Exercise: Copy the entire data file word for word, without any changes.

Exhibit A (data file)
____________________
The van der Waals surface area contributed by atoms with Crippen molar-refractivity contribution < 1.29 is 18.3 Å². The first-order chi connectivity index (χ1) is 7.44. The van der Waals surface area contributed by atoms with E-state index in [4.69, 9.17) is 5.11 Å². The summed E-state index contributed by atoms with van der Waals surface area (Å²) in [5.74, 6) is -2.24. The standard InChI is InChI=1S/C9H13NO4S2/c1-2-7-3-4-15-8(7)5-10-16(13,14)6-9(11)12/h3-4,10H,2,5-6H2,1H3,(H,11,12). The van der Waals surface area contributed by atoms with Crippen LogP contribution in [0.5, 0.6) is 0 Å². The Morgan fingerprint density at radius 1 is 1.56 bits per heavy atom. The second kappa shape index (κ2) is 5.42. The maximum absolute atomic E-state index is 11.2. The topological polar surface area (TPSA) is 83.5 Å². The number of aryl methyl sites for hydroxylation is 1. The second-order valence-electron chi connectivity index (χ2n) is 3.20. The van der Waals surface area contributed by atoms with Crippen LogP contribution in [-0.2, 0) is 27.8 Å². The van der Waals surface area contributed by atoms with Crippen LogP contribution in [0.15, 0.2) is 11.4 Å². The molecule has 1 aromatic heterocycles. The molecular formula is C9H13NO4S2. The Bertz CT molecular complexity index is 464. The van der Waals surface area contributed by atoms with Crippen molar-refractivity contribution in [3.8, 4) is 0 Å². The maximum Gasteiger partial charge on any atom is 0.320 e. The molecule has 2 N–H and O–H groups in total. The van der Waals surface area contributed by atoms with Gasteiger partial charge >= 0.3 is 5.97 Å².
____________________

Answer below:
The van der Waals surface area contributed by atoms with Crippen molar-refractivity contribution < 1.29 is 18.3 Å². The first-order chi connectivity index (χ1) is 7.44. The van der Waals surface area contributed by atoms with E-state index in [4.69, 9.17) is 5.11 Å². The summed E-state index contributed by atoms with van der Waals surface area (Å²) in [5.74, 6) is -2.24. The standard InChI is InChI=1S/C9H13NO4S2/c1-2-7-3-4-15-8(7)5-10-16(13,14)6-9(11)12/h3-4,10H,2,5-6H2,1H3,(H,11,12). The van der Waals surface area contributed by atoms with Crippen LogP contribution in [0.5, 0.6) is 0 Å². The Morgan fingerprint density at radius 1 is 1.56 bits per heavy atom. The second kappa shape index (κ2) is 5.42. The maximum absolute atomic E-state index is 11.2. The topological polar surface area (TPSA) is 83.5 Å². The number of aryl methyl sites for hydroxylation is 1. The second-order valence-electron chi connectivity index (χ2n) is 3.20. The van der Waals surface area contributed by atoms with Crippen LogP contribution in [-0.2, 0) is 27.8 Å². The van der Waals surface area contributed by atoms with Crippen LogP contribution in [0.15, 0.2) is 11.4 Å². The molecule has 1 aromatic heterocycles. The molecular formula is C9H13NO4S2. The Bertz CT molecular complexity index is 464. The van der Waals surface area contributed by atoms with Crippen molar-refractivity contribution in [3.8, 4) is 0 Å². The maximum Gasteiger partial charge on any atom is 0.320 e. The molecule has 2 N–H and O–H groups in total. The van der Waals surface area contributed by atoms with Gasteiger partial charge >= 0.3 is 5.97 Å².